So when you are facing a temptation or a trial be quick to listen to what God’s Word says and slow to speak against it. Sometimes God allows things to happen that seem unfair, unjust, and unkind. Job faced all this during his trials and temptations.

In the book of Job, we are told about this man named Job who went from one disaster after another. All his children died, his employees died, His live stock was stolen, and he became deathly sick with boils on his body. God allowed all this to happen. Job did not know what was actually going on in the spiritual world behind all these tragedies, but God was up to something very specific and incredible. As Job goes through all this he is getting advice from his wife and his friends. He is seeking God and trying to understand what is going on. You go through 39 chapters of this horrible time in Job’s life, but then you get to chapter 40 and God shows up and talks to Job. So, in Job 40:1 we hear this…

Then the Lord said to Job,

“Do you still want to argue with the Almighty?
    You are God’s critic, but do you have the answers?”

Then Job replied to the Lord,

“I am nothing—how could I ever find the answers?
    I will cover my mouth with my hand.
I have said too much already.
    I have nothing more to say.”

Job said, “Lord, since I really don’t know what’s going on here, I am just going to be quiet. I am going to listen to what you have to say about what is happening to me and how I should respond.” Job is through arguing with God about his situation and he is now ready to listen and hear what God has to say. So the very next thing God says to Job is this, “Then the Lord answered Job from the whirlwind: ‘Brace yourself like a man, because I have some questions for you, and you must answer them” (v.6, NLT). In other words, “Job, what you are about to hear is going to hurt and you may not like the answers I’m about to give you.” Sometimes God’s answers to our trials and temptations are not what we want to hear, but it’s what we need to hear. Therefore, we need to be quick to listen to God and slow to speak against Him and His plan.

Contain: Manage my anger toward God’s Word

This brings us to number three, which deals with containing: This is where you manage your anger toward God and His Word. James says in verse 19, “You must all be quick to listen, slow to speak, and slow to get angry” (NLT).  This word “angry” (orge) does not refer to an explosive outburst of temper but to an inner, deep resentment that seethes and smolders, often unnoticed by others. In this context, James is speaking particulairy about “anger” at God and His Word.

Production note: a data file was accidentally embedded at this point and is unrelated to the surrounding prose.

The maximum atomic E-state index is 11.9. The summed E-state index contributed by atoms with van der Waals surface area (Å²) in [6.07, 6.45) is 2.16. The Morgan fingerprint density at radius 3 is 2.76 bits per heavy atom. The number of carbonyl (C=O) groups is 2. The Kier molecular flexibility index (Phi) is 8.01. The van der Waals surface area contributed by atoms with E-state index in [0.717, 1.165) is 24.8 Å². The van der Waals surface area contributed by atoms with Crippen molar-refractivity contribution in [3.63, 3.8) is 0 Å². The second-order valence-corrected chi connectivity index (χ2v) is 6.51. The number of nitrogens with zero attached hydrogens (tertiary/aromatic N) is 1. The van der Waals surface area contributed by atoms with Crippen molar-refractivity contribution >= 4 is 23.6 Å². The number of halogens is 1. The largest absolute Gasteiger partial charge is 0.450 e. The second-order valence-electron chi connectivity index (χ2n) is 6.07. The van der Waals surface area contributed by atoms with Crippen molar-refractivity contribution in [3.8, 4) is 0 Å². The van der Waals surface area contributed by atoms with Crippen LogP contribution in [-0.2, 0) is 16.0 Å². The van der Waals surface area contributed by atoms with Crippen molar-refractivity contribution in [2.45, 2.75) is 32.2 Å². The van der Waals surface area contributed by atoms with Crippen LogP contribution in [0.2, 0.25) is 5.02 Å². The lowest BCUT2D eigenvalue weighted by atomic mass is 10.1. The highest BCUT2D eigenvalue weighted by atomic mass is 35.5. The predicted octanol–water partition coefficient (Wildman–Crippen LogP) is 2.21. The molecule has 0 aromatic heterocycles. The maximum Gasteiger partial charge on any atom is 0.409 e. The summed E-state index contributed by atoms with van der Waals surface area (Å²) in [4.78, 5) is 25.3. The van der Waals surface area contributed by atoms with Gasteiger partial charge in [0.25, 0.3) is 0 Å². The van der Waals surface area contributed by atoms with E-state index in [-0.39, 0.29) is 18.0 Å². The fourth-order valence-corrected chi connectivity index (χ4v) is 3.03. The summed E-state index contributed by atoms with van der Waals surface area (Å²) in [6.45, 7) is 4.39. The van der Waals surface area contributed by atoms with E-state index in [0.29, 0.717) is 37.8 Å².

Why would Christians get angry with God?

  • God’s children may get angry with God because He didn’t provide the way they wanted God to provide.
  • Some of God’s people get mad at God because He didn’t heal them or heal the person they care about.
  • Some followers of Jesus get frustrated with God because God let’s bad things happen.
  • Some believers get angry with God because God doesn’t answer their prayers the way they wanted.
  • Some believers get mad with God because from their perspective God doesn’t seem to care.
  • They get upset with God when God allows bad things to happen to good people or to children.

Why does James tell us to be “slow to get angry” with God and His Word? He tells us in verse 20, “Human anger does not produce the righteousness God desires.” When you get angry at God and what He says, you will begin to ignore God, reject God, or reinterpret what God says in order for you to justify what you want… and all that “does not produce” the kind of life “God desires” for you. Remember, James is written to believers facing trials and temptations. Trails are tough, hard, difficult, uncomfortable and often painful in many ways and it’s within those trials you may be tempted to become quickly angry at God. James says be slow to become angry, allow God time to show you what is going on. Allow God to work in this and in your life before you write Him off.

Consent: I am to accept God’s Word

This takes us to number four, which deals with consent: I am to accept God’s Word. To consent to something or someone is to agree with them and give them authority over the situation. It doesn’t necessarily mean you like it or enjoy it or understand it, but you accept their decision. As a result of being quick to listen to God, slow to speak against what He says, and slow to become angry with Him you apply verse 21  which says, “So get rid of all the filth and evil in your lives, and humbly accept the word God has planted in your hearts.”